The Blessings of Audacious Prayer

My three sons are all grown, but I remember the days when they were small and believed that there was nothing that I couldn’t do. When they asked for anything they were certain that I could provide it…not that I necessarily would, but that I could, if I wanted to.Look what is this

That absolute trust in my abilities was precious to see.  Eventually, each one discovered my limitations in one way or another, and although they still love me, I inevitably lost stature in their eyes when reality set in.

Walking along this morning as the sun shone down from a sky scrubbed clear of clouds by the frigid north wind, I dared to ask God for something completely selfish. As the words left my lips I remembered the childhood admonition, “Now, don’t be greedy!” and I began to wonder just how God looks at such an audacious prayer.

He instructs us to pray at all times, and in the book of John, chapters 14-16 he reminds us that we are to ask for anything in his name.

Compared to the  spirituality of God, a new believer is merely a gleam in our father’s eye and even the most mature Christian only reaches toddler hood, spiritually speaking.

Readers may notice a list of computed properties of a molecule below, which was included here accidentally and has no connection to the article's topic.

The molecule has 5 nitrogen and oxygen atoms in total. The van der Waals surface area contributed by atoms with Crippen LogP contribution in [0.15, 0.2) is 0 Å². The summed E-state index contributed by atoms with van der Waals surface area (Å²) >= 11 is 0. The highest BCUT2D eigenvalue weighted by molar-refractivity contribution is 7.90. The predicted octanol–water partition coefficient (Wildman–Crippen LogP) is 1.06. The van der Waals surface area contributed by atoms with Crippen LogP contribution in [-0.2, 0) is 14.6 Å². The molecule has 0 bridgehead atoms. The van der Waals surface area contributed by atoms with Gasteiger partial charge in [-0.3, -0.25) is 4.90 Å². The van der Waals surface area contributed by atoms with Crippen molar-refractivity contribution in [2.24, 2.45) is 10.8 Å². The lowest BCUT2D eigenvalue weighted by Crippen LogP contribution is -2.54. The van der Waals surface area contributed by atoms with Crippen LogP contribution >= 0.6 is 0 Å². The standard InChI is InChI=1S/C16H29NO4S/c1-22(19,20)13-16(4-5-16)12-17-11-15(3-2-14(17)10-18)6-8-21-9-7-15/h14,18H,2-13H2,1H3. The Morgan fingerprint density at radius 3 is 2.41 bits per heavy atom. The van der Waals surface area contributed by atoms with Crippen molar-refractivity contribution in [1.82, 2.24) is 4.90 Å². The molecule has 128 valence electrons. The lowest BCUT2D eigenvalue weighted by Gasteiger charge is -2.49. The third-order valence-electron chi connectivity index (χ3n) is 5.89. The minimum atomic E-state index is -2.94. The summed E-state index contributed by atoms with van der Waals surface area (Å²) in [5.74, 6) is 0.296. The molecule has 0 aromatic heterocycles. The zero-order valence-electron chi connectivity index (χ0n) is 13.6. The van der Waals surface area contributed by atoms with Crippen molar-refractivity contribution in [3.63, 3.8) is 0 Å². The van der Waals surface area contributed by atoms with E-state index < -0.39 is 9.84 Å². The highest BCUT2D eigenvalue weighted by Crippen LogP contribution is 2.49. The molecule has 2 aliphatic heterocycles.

When I remember how I felt about my sons’ childish trust in me, I can imagine that God might be gratified by such faith, as well. When Christ says in Luke 18 that the Kingdom of God belongs to people who are like little children, he may well be referring to just such  trust.

Is it possible that an honest prayer of self-interest is more pleasing to God than a hundred attempts to impress him with the “right sentiments”?

Praying my audacious prayer filled me with hope that God might decide to grant it. If he does not, at least I asked.

I know God loves me and wants what’s best for me. I don’t need to filter my requests.

He will decide what is for my good and his glory.  I can live with that.

About Jonna Hawker Turek

I write Christian fiction under my maiden name, J.B. Hawker.
This entry was posted in faith walk, Personal Musings, Spirituality, Women's Ministry and tagged , , , , . Bookmark the permalink.

Leave a Reply

Fill in your details below or click an icon to log in: Logo

You are commenting using your account. Log Out /  Change )

Twitter picture

You are commenting using your Twitter account. Log Out /  Change )

Facebook photo

You are commenting using your Facebook account. Log Out /  Change )

Connecting to %s

This site uses Akismet to reduce spam. Learn how your comment data is processed.